Indestructible Futuristic Dome Home Made in California Already Scored 500 Pre-Orders

The Geoship dome home has an unusual shape and it's made of bioceramic 8 photos
Photo: Vimeo/Geoship
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Even the most ingenious self-sufficient, sustainable tiny homes pale in comparison to this incredible house that seems to have dropped from another planet. It’s not just its unusual dome shape but the fact that it’s carbon-neutral, affordable, versatile, and meant to live for 500 years.
Geometry and chemistry are the mysterious forces behind this fascinating concept that wants to revolutionize the housing market. More specifically, Buckminster Fuller’s geodesic geometry and Rustum Roy’s ceramic crystal chemistry. A courageous Californian startup, called Geoship, turned these discoveries into a type of eco-friendly house boasting a unique dome structure and made of an innovative material, bioceramic.

This dome would have a 30-foot diameter (9.1 meters), resulting in 700 square feet (65 square meters) of living space at the floor level, with 300 square feet (27.8 square meters) extra upstairs. But one dome is meant to be part of a larger structure obtained by pairing two or more domes together. This way, the owners can expand their homes as much as they want. Also, all of these domes are meant to be part of a community based on sustainability and other eco-friendly values.

“A post-climate change utopian future” is how Morgan Bierschenk, Geoship CEO, described this vision. That’s because it boldly claims to become the solution for all the current housing issues, such as pollution, high prices, and high energy costs. These future domes would be completely non-toxic, Bierschenk told Forbes recently, because they are based entirely on this innovative type of ceramic. So there would be no metal or wood. Everything would be ceramic, from the frame to the interior.

Geoship Bioceramic Geodesic Dome Home
Photo: Vimeo/Geoship
He explained that this chemically-bonded material resembles both ceramic and cement, helping create walls that “don’t burn, don’t rust, don’t rot.” In addition to being non-polluting and highly resilient, this unconventional building material could be easily manufactured in small, local factories, making it easily available and affordable for the owners. This also means that in case some small damage does occur, the owners can simply fix it with a fresh batch of bioceramic.

Geoship’s CEO also emphasized this material’s exceptional insulating properties. Together with the dome geometry (which helps reduce the dwelling’s surface by at least 30%, compared to conventional rectangular builds) and natural insulation material (such as wool), bioceramic could keep people warm in the winter and cool in warmer weather, without any artificial means.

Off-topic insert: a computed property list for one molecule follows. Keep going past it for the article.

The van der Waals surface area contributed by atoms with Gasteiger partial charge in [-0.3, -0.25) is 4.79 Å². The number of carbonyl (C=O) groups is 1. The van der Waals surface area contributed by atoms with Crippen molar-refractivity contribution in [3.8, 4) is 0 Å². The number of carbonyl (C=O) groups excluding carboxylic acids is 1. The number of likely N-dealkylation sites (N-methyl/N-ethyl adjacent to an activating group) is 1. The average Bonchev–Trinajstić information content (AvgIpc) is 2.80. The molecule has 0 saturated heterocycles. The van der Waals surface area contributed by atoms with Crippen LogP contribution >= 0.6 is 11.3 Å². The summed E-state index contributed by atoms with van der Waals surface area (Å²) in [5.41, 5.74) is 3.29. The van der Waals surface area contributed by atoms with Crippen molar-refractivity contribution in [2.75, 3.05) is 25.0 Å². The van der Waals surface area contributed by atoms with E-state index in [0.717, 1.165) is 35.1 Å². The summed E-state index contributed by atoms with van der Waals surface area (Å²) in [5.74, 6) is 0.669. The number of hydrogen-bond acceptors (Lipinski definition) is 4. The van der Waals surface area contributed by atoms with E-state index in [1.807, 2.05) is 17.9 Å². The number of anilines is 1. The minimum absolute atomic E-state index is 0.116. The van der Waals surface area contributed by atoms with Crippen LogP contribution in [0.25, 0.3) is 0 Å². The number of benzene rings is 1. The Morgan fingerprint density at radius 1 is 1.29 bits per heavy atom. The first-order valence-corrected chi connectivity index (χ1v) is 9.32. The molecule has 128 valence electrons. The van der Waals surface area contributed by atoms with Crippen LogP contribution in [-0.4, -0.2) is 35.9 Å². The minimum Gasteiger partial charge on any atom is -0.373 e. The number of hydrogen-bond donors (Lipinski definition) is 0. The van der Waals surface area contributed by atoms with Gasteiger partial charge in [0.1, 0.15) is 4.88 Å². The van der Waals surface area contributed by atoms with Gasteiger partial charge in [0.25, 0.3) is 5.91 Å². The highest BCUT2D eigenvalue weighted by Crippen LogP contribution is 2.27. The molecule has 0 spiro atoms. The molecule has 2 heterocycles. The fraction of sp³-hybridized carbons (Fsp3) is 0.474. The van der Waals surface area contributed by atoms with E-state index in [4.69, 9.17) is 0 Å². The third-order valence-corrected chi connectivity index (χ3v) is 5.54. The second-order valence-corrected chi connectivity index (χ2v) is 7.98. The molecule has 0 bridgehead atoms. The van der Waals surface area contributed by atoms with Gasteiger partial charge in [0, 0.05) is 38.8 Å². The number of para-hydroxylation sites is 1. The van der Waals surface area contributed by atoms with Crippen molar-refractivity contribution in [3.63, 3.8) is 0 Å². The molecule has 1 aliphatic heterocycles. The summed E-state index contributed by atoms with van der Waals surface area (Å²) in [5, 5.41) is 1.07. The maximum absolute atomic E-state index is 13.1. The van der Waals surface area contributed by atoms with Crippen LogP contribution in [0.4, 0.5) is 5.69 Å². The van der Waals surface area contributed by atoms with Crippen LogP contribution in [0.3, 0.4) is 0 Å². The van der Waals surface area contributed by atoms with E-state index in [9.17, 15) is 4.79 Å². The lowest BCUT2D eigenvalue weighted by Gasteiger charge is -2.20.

This geodesic home would also be earthquake-resistant and hurricane-resistant, and it was designed as a modular system that can be easily transported and then assembled, like a piece of furniture. Bierschenk said that there will be Geoship-certified installers in the future, but that, ideally, the ones who will live in these dome homes will be able to build them themselves, using the bioceramic made by nearby micro-factories that would be mostly automated.

Geoship Bioceramic Geodesic Dome Home
Photo: Vimeo/Geoship
By now, some of you might be thinking that this is just another futuristic concept that’s only going to stay on paper. Fortunately, that’s not the case. In just two years, the Californian company has succeeded in raising more than $1.5 million. It all began with a crowd-funding campaign on Startengine, and it’s now reached the point of 500 pre-orders. Plus, Geoship has recently installed its first prototype with an 18-foot (5.4 meters) diameter.

Still, mass production isn’t scheduled to kick off earlier than two years, perhaps four. According to the builder, it’s taking so long because this project isn’t just about a new material or a new design, but it includes all three – new materials, new designs, and a specific manufacturing technology.

As far as the price goes, the bioceramic geodesic home is ultimately meant to be an affordable, green alternative to conventional housing, which means that the turnkey solution would range between $50,000 and $200,000, depending on the size.

Geoship Bioceramic Geodesic Dome Home
Photo: Vimeo/Geoship
Like all breakthrough concepts, the dome home will initially be more expensive, at about $160/square foot, but as production scales up, the price will eventually go down. And let’s not forget that the dome home is supposed to live for 500 years, which is unlike anything that a conventional, more affordable house could promise.

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About the author: Otilia Drăgan
Otilia Drăgan profile photo

Otilia believes that if it’s eco, green, or groundbreaking, people should know about it (especially if it's got wheels or wings). Working in online media for over five years, she's gained a deeper perspective on how people everywhere can inspire each other.
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